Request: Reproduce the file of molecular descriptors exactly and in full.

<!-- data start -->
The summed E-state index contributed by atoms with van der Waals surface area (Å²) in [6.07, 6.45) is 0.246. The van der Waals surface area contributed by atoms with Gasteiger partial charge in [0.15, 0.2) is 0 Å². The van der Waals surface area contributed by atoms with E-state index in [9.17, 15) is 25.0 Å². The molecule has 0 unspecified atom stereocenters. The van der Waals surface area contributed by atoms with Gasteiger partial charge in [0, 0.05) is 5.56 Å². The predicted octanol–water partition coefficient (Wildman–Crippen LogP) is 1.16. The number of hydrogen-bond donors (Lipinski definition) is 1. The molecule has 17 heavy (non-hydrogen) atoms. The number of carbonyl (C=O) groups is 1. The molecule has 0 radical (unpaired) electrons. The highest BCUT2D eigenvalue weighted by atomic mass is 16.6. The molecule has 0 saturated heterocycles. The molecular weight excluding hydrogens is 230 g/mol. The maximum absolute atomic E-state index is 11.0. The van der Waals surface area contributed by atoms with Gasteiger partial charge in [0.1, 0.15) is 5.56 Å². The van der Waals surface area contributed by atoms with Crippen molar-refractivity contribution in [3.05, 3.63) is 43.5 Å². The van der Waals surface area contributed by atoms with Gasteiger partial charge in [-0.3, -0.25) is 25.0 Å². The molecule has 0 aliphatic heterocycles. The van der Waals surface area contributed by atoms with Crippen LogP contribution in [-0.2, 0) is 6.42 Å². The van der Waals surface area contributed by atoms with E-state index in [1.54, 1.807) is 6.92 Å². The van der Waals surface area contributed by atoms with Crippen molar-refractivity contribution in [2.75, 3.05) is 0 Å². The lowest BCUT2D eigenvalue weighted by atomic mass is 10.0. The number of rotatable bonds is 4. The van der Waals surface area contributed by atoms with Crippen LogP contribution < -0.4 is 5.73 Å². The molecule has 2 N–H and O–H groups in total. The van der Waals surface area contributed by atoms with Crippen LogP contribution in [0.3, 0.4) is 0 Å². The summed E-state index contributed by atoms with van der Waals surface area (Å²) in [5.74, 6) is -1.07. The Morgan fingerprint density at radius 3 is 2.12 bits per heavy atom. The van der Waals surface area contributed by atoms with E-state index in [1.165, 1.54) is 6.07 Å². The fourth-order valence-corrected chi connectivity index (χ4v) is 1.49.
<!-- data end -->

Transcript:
The summed E-state index contributed by atoms with van der Waals surface area (Å²) in [6.07, 6.45) is 0.246. The van der Waals surface area contributed by atoms with Gasteiger partial charge in [0.15, 0.2) is 0 Å². The van der Waals surface area contributed by atoms with E-state index in [9.17, 15) is 25.0 Å². The molecule has 0 unspecified atom stereocenters. The van der Waals surface area contributed by atoms with Gasteiger partial charge in [0, 0.05) is 5.56 Å². The predicted octanol–water partition coefficient (Wildman–Crippen LogP) is 1.16. The number of hydrogen-bond donors (Lipinski definition) is 1. The molecule has 17 heavy (non-hydrogen) atoms. The number of carbonyl (C=O) groups is 1. The molecule has 0 radical (unpaired) electrons. The highest BCUT2D eigenvalue weighted by atomic mass is 16.6. The molecule has 0 saturated heterocycles. The molecular weight excluding hydrogens is 230 g/mol. The maximum absolute atomic E-state index is 11.0. The van der Waals surface area contributed by atoms with Gasteiger partial charge in [0.1, 0.15) is 5.56 Å². The van der Waals surface area contributed by atoms with Crippen molar-refractivity contribution in [3.05, 3.63) is 43.5 Å². The van der Waals surface area contributed by atoms with Gasteiger partial charge in [-0.3, -0.25) is 25.0 Å². The molecule has 0 aliphatic heterocycles. The van der Waals surface area contributed by atoms with Crippen LogP contribution in [-0.2, 0) is 6.42 Å². The van der Waals surface area contributed by atoms with E-state index in [1.54, 1.807) is 6.92 Å². The van der Waals surface area contributed by atoms with Crippen molar-refractivity contribution in [2.75, 3.05) is 0 Å². The lowest BCUT2D eigenvalue weighted by atomic mass is 10.0. The number of rotatable bonds is 4. The van der Waals surface area contributed by atoms with Crippen LogP contribution < -0.4 is 5.73 Å². The molecule has 2 N–H and O–H groups in total. The van der Waals surface area contributed by atoms with Crippen LogP contribution in [0.3, 0.4) is 0 Å². The summed E-state index contributed by atoms with van der Waals surface area (Å²) in [5.74, 6) is -1.07. The Morgan fingerprint density at radius 3 is 2.12 bits per heavy atom. The van der Waals surface area contributed by atoms with E-state index in [1.165, 1.54) is 6.07 Å². The fourth-order valence-corrected chi connectivity index (χ4v) is 1.49.